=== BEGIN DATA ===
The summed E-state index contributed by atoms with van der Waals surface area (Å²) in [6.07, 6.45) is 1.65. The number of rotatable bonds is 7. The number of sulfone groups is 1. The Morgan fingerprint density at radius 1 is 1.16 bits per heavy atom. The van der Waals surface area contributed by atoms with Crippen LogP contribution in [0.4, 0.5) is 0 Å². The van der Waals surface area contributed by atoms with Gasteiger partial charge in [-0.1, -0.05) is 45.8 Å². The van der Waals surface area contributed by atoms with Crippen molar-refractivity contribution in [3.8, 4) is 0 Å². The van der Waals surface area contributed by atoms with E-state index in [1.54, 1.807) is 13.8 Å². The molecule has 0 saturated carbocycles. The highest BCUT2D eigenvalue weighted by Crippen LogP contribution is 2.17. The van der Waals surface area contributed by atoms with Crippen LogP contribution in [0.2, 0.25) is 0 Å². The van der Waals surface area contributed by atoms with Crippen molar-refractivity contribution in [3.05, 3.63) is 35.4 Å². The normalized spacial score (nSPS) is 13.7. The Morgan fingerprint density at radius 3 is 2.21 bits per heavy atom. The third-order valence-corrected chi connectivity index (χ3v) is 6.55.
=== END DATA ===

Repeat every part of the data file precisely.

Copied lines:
The summed E-state index contributed by atoms with van der Waals surface area (Å²) in [6.07, 6.45) is 1.65. The number of rotatable bonds is 7. The number of sulfone groups is 1. The Morgan fingerprint density at radius 1 is 1.16 bits per heavy atom. The van der Waals surface area contributed by atoms with Crippen LogP contribution in [0.4, 0.5) is 0 Å². The van der Waals surface area contributed by atoms with Gasteiger partial charge in [-0.1, -0.05) is 45.8 Å². The van der Waals surface area contributed by atoms with Crippen molar-refractivity contribution in [3.8, 4) is 0 Å². The van der Waals surface area contributed by atoms with E-state index in [1.54, 1.807) is 13.8 Å². The molecule has 0 saturated carbocycles. The highest BCUT2D eigenvalue weighted by Crippen LogP contribution is 2.17. The van der Waals surface area contributed by atoms with Crippen LogP contribution in [0.2, 0.25) is 0 Å². The van der Waals surface area contributed by atoms with Crippen molar-refractivity contribution in [3.05, 3.63) is 35.4 Å². The normalized spacial score (nSPS) is 13.7. The Morgan fingerprint density at radius 3 is 2.21 bits per heavy atom. The third-order valence-corrected chi connectivity index (χ3v) is 6.55.